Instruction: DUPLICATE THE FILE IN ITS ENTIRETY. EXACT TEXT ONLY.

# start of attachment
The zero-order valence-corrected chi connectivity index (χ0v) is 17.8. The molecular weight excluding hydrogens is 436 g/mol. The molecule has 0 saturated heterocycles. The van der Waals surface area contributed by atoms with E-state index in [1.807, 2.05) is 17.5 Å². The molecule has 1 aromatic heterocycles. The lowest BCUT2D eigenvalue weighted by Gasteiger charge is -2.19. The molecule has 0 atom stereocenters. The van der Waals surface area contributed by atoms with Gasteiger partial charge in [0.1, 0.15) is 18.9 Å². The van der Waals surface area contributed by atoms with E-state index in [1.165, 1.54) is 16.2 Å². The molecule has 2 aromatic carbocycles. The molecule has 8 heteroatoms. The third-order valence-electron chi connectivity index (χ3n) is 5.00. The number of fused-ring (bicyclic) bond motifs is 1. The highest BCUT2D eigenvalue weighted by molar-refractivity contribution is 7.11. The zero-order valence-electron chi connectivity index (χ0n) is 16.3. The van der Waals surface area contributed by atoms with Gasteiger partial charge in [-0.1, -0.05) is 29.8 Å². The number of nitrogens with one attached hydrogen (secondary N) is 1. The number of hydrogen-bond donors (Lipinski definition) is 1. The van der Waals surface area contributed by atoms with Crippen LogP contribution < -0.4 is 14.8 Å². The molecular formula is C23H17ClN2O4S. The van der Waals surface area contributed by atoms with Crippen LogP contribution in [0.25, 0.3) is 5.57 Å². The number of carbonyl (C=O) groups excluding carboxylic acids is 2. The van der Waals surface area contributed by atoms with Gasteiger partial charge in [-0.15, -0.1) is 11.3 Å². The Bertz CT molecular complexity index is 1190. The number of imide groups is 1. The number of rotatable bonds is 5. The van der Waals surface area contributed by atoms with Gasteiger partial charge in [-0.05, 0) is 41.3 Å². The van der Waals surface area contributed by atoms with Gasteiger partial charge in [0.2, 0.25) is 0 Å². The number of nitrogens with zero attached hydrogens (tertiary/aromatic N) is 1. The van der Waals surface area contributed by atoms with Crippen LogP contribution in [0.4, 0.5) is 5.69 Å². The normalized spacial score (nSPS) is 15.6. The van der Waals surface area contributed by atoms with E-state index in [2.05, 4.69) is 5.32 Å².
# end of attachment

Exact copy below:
The zero-order valence-corrected chi connectivity index (χ0v) is 17.8. The molecular weight excluding hydrogens is 436 g/mol. The molecule has 0 saturated heterocycles. The van der Waals surface area contributed by atoms with E-state index in [1.807, 2.05) is 17.5 Å². The molecule has 1 aromatic heterocycles. The lowest BCUT2D eigenvalue weighted by Gasteiger charge is -2.19. The molecule has 0 atom stereocenters. The van der Waals surface area contributed by atoms with Gasteiger partial charge in [0.1, 0.15) is 18.9 Å². The van der Waals surface area contributed by atoms with E-state index in [1.165, 1.54) is 16.2 Å². The molecule has 2 aromatic carbocycles. The molecule has 8 heteroatoms. The third-order valence-electron chi connectivity index (χ3n) is 5.00. The number of fused-ring (bicyclic) bond motifs is 1. The highest BCUT2D eigenvalue weighted by molar-refractivity contribution is 7.11. The zero-order valence-electron chi connectivity index (χ0n) is 16.3. The van der Waals surface area contributed by atoms with Gasteiger partial charge in [-0.1, -0.05) is 29.8 Å². The number of nitrogens with one attached hydrogen (secondary N) is 1. The number of hydrogen-bond donors (Lipinski definition) is 1. The van der Waals surface area contributed by atoms with Crippen LogP contribution < -0.4 is 14.8 Å². The molecular formula is C23H17ClN2O4S. The van der Waals surface area contributed by atoms with Crippen LogP contribution in [0.25, 0.3) is 5.57 Å². The number of carbonyl (C=O) groups excluding carboxylic acids is 2. The van der Waals surface area contributed by atoms with Gasteiger partial charge in [-0.15, -0.1) is 11.3 Å². The Bertz CT molecular complexity index is 1190. The number of imide groups is 1. The number of rotatable bonds is 5. The van der Waals surface area contributed by atoms with Gasteiger partial charge in [-0.05, 0) is 41.3 Å². The van der Waals surface area contributed by atoms with Gasteiger partial charge in [0.2, 0.25) is 0 Å². The number of nitrogens with zero attached hydrogens (tertiary/aromatic N) is 1. The van der Waals surface area contributed by atoms with Crippen LogP contribution in [0.4, 0.5) is 5.69 Å². The normalized spacial score (nSPS) is 15.6. The van der Waals surface area contributed by atoms with E-state index in [2.05, 4.69) is 5.32 Å².